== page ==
The program is in chronological order, leading from classical antiquity (Babenbergerstrasse) to the Middle Ages (the side facing the MuseumsQuartier) to the Renaissance (Maria Theresa Square) to the Modern Age (Ring). The lantern in the cupola is crowned with a statue by Johann Benk of Pallas Athena as the protec­tress of the arts and sciences.

Tour: The view from the Entrance Hall through the circu­lar opening in the Cupola Hall above it is breathtaking.

Before we climb the Main Staircase to the Picture Gallery, we turn right and enter the Egyptian and Near Eastern Collec­tion on the mezzanine floor. The first two large Rooms (I and V) demonstrate the idea of an historical Gesamtkunstwerk (“total work of art”) in an impressive manner. The painted ceilings are supported by three origi­nal papyrus columns of granite; the walls are decorated with scenic pictures and hieroglyphic inscriptions. Even the doorways are in Egyptian style.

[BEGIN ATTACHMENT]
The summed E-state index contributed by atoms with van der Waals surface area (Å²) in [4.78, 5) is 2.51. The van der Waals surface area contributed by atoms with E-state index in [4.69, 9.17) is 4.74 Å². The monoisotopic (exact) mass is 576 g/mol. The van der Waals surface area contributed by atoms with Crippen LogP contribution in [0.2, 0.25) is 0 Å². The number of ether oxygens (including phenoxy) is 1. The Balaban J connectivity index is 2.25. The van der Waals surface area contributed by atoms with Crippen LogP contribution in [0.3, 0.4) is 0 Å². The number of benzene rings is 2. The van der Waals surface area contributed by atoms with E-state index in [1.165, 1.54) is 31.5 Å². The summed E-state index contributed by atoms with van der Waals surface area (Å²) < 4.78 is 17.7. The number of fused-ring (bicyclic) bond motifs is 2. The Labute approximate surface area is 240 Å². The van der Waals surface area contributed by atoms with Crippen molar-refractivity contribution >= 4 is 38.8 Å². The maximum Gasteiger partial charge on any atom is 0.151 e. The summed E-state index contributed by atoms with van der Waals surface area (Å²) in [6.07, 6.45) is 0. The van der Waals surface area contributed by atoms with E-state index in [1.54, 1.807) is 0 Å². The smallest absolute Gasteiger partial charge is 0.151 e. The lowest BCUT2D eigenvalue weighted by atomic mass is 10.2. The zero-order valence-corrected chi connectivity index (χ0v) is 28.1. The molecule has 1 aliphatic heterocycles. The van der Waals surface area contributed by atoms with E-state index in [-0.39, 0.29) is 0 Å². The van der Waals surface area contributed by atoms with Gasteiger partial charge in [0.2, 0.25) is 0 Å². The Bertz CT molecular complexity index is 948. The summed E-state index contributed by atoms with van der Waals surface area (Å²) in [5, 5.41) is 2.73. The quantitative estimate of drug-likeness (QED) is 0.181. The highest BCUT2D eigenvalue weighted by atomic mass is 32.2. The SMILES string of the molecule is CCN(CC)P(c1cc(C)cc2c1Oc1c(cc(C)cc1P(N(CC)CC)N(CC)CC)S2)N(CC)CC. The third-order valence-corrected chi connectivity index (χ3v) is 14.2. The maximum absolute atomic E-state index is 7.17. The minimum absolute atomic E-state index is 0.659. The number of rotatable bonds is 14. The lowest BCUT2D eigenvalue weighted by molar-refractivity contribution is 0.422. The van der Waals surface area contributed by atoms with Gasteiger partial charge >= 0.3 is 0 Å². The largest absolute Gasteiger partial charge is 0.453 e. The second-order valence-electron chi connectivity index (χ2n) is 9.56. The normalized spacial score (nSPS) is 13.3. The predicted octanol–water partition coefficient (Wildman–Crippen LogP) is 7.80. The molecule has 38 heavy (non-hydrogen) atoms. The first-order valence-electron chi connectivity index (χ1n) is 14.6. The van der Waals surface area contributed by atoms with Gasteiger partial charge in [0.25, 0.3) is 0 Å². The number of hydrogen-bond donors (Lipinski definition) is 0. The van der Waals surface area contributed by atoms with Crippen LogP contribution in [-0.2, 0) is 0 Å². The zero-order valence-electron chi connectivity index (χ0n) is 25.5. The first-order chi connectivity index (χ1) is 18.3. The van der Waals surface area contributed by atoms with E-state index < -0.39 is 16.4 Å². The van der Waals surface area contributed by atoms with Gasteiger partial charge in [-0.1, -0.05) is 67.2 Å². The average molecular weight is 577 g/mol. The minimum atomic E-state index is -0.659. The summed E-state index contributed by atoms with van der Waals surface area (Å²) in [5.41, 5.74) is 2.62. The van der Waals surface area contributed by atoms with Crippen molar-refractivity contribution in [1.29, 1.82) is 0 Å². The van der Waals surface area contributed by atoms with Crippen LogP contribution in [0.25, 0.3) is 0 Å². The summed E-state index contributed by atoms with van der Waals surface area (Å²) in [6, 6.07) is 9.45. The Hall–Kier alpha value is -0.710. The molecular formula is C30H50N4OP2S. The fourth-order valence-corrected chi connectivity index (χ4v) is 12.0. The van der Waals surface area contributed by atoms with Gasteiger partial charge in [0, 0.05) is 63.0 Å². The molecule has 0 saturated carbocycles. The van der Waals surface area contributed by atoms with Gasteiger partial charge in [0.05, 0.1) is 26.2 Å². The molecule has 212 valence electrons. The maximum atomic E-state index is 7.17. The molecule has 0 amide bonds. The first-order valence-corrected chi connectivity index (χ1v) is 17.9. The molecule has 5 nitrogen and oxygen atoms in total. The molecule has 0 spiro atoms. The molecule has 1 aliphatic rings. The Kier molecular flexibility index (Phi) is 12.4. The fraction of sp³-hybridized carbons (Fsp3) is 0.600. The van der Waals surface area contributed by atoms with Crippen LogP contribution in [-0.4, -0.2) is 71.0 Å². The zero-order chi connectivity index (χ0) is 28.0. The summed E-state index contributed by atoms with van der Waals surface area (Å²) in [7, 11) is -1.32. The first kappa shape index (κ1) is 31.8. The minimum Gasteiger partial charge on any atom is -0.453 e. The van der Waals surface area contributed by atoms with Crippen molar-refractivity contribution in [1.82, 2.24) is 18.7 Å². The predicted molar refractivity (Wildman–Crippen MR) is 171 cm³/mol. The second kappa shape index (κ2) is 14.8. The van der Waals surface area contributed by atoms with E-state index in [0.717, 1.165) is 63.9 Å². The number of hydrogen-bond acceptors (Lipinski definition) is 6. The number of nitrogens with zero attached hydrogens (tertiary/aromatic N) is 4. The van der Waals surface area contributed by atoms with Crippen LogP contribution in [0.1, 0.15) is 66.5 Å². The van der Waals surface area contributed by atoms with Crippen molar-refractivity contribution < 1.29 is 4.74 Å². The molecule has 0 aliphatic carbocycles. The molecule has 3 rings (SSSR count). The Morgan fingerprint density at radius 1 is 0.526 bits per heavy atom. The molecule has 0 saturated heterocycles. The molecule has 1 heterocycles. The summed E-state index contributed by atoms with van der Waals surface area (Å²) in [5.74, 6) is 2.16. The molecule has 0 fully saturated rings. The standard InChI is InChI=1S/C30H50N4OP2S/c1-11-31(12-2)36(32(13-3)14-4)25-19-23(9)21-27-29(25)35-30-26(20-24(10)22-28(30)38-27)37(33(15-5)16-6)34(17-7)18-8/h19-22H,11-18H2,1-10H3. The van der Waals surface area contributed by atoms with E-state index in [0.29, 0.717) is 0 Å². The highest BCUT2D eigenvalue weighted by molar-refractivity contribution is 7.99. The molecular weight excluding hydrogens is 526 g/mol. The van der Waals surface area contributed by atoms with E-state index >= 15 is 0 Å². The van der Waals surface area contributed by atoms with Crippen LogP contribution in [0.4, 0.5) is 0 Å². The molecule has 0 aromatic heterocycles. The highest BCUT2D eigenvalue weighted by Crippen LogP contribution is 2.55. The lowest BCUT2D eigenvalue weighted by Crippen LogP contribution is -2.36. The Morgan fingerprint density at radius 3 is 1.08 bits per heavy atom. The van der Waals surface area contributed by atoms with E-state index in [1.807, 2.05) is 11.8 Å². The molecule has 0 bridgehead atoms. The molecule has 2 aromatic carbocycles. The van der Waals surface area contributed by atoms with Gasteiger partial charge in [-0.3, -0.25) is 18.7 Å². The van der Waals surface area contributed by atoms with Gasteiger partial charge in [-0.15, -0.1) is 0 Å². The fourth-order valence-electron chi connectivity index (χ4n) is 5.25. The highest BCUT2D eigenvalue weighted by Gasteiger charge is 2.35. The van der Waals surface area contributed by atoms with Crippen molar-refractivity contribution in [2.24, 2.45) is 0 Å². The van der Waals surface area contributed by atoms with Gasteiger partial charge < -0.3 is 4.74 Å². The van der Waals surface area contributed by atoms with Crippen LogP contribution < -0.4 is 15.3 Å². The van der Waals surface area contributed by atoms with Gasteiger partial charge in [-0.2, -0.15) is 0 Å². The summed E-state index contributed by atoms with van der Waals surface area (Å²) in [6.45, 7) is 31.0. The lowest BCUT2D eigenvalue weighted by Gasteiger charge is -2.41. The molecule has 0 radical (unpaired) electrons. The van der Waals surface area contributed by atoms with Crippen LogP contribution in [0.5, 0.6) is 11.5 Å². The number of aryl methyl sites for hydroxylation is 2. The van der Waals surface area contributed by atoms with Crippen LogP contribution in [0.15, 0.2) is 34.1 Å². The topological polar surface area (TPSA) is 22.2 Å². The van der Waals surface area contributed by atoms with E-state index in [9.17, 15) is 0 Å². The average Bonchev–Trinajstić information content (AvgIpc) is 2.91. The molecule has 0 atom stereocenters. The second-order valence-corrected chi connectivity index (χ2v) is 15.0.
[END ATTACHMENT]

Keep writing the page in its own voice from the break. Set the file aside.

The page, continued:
The parts of the collection on display are organized into various subdivisions: the focus is on the Egyptian cult of the dead and religion as well as on the plastic arts, espe­cially sculpture. The museum’s rich holdings are based on a major acquisition in 182.1 as well as the Miramar Collection of Archduke Ferdinand Max (who as Emperor Maximilian of Mexico was executed there in 1867). The important collection of monuments from the Old Kingdom is the result of Austrian excavations between 1912 and 1929 in the cemetery of Giza. Extremely interesting are the Tomb Chapel of Ka-ni- nisut and the False Door of Iha, which were found in the cemetery to the west of the Cheops Pyramid in Giza. In a small display case you’ll find the mascot of the Kunst­historisches Museum, a 20-centimeter (8-inch) long hip­popotamus of blue faience (placed in a tomb around 2000 BC). Painted on the hippo’s body are signs of its habitat (papyrus, lotus, a bird) to indicate that it is wal­lowing in a swampy landscape.